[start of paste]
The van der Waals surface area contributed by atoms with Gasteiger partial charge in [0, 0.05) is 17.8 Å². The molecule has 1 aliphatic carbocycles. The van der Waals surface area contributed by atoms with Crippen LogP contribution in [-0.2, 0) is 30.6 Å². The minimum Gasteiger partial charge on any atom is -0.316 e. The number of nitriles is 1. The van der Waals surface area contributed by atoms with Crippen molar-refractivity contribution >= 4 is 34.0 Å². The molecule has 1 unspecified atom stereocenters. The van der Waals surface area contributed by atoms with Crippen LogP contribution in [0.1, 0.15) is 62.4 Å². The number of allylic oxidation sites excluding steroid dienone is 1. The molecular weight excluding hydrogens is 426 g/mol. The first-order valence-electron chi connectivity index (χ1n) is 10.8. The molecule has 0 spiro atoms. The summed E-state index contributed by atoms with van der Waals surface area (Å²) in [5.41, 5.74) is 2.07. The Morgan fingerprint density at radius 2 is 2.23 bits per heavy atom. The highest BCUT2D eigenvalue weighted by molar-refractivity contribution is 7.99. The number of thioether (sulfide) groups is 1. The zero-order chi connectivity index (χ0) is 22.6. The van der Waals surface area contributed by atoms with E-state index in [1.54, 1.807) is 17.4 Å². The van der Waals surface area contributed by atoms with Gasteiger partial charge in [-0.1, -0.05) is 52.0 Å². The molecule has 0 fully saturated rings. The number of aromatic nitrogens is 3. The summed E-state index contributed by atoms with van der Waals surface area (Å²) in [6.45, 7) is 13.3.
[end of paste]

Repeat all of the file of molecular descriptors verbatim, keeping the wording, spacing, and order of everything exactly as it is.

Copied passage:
The van der Waals surface area contributed by atoms with Gasteiger partial charge in [0, 0.05) is 17.8 Å². The molecule has 1 aliphatic carbocycles. The van der Waals surface area contributed by atoms with Crippen LogP contribution in [-0.2, 0) is 30.6 Å². The minimum Gasteiger partial charge on any atom is -0.316 e. The number of nitriles is 1. The van der Waals surface area contributed by atoms with Crippen molar-refractivity contribution >= 4 is 34.0 Å². The molecule has 1 unspecified atom stereocenters. The van der Waals surface area contributed by atoms with Crippen LogP contribution in [0.1, 0.15) is 62.4 Å². The number of allylic oxidation sites excluding steroid dienone is 1. The molecular weight excluding hydrogens is 426 g/mol. The first-order valence-electron chi connectivity index (χ1n) is 10.8. The molecule has 0 spiro atoms. The summed E-state index contributed by atoms with van der Waals surface area (Å²) in [5.41, 5.74) is 2.07. The Morgan fingerprint density at radius 2 is 2.23 bits per heavy atom. The highest BCUT2D eigenvalue weighted by molar-refractivity contribution is 7.99. The number of thioether (sulfide) groups is 1. The zero-order chi connectivity index (χ0) is 22.6. The van der Waals surface area contributed by atoms with E-state index in [1.54, 1.807) is 17.4 Å². The van der Waals surface area contributed by atoms with Gasteiger partial charge in [-0.1, -0.05) is 52.0 Å². The molecule has 0 fully saturated rings. The number of aromatic nitrogens is 3. The summed E-state index contributed by atoms with van der Waals surface area (Å²) in [6.45, 7) is 13.3.